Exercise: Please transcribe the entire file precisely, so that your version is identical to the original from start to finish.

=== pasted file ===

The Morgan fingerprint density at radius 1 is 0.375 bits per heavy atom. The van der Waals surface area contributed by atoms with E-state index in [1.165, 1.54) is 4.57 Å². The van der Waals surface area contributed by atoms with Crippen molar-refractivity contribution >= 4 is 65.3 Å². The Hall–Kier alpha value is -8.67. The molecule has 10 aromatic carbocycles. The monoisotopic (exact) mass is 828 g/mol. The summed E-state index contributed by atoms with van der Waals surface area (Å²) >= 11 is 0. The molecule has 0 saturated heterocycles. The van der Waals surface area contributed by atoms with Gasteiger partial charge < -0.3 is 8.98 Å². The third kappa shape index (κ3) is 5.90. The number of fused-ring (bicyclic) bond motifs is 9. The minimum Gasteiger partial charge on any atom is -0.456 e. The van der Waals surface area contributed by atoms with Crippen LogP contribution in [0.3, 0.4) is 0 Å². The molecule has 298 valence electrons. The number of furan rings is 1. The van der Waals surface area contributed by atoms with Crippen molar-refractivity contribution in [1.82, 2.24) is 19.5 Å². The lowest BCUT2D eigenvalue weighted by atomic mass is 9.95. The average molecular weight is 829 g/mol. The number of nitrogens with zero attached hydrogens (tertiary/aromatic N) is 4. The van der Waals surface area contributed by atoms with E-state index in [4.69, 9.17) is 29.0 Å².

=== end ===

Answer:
The Morgan fingerprint density at radius 1 is 0.375 bits per heavy atom. The van der Waals surface area contributed by atoms with E-state index in [1.165, 1.54) is 4.57 Å². The van der Waals surface area contributed by atoms with Crippen molar-refractivity contribution >= 4 is 65.3 Å². The Hall–Kier alpha value is -8.67. The molecule has 10 aromatic carbocycles. The monoisotopic (exact) mass is 828 g/mol. The summed E-state index contributed by atoms with van der Waals surface area (Å²) >= 11 is 0. The molecule has 0 saturated heterocycles. The van der Waals surface area contributed by atoms with Gasteiger partial charge < -0.3 is 8.98 Å². The third kappa shape index (κ3) is 5.90. The number of fused-ring (bicyclic) bond motifs is 9. The minimum Gasteiger partial charge on any atom is -0.456 e. The van der Waals surface area contributed by atoms with Crippen LogP contribution in [0.3, 0.4) is 0 Å². The molecule has 298 valence electrons. The number of furan rings is 1. The van der Waals surface area contributed by atoms with Crippen molar-refractivity contribution in [1.82, 2.24) is 19.5 Å². The lowest BCUT2D eigenvalue weighted by atomic mass is 9.95. The average molecular weight is 829 g/mol. The number of nitrogens with zero attached hydrogens (tertiary/aromatic N) is 4. The van der Waals surface area contributed by atoms with E-state index in [4.69, 9.17) is 29.0 Å².